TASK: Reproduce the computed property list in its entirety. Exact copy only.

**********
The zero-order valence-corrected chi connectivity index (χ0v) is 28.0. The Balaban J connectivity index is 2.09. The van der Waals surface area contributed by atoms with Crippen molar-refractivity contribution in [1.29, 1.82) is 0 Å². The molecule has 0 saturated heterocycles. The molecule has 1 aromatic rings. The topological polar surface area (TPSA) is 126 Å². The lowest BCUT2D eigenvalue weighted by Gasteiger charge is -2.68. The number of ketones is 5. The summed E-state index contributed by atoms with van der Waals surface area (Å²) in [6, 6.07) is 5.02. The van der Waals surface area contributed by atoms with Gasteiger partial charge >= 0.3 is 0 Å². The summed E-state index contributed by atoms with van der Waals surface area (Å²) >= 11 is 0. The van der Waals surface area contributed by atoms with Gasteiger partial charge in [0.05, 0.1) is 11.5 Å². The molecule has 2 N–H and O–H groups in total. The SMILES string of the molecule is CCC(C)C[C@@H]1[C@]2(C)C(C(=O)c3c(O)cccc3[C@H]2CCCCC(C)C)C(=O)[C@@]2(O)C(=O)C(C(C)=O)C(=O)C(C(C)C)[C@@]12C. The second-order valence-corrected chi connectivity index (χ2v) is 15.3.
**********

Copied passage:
The zero-order valence-corrected chi connectivity index (χ0v) is 28.0. The Balaban J connectivity index is 2.09. The van der Waals surface area contributed by atoms with Crippen molar-refractivity contribution in [1.29, 1.82) is 0 Å². The molecule has 0 saturated heterocycles. The molecule has 1 aromatic rings. The topological polar surface area (TPSA) is 126 Å². The lowest BCUT2D eigenvalue weighted by Gasteiger charge is -2.68. The number of ketones is 5. The summed E-state index contributed by atoms with van der Waals surface area (Å²) in [6, 6.07) is 5.02. The van der Waals surface area contributed by atoms with Gasteiger partial charge >= 0.3 is 0 Å². The summed E-state index contributed by atoms with van der Waals surface area (Å²) >= 11 is 0. The van der Waals surface area contributed by atoms with Gasteiger partial charge in [0.05, 0.1) is 11.5 Å². The molecule has 2 N–H and O–H groups in total. The SMILES string of the molecule is CCC(C)C[C@@H]1[C@]2(C)C(C(=O)c3c(O)cccc3[C@H]2CCCCC(C)C)C(=O)[C@@]2(O)C(=O)C(C(C)=O)C(=O)C(C(C)C)[C@@]12C. The second-order valence-corrected chi connectivity index (χ2v) is 15.3.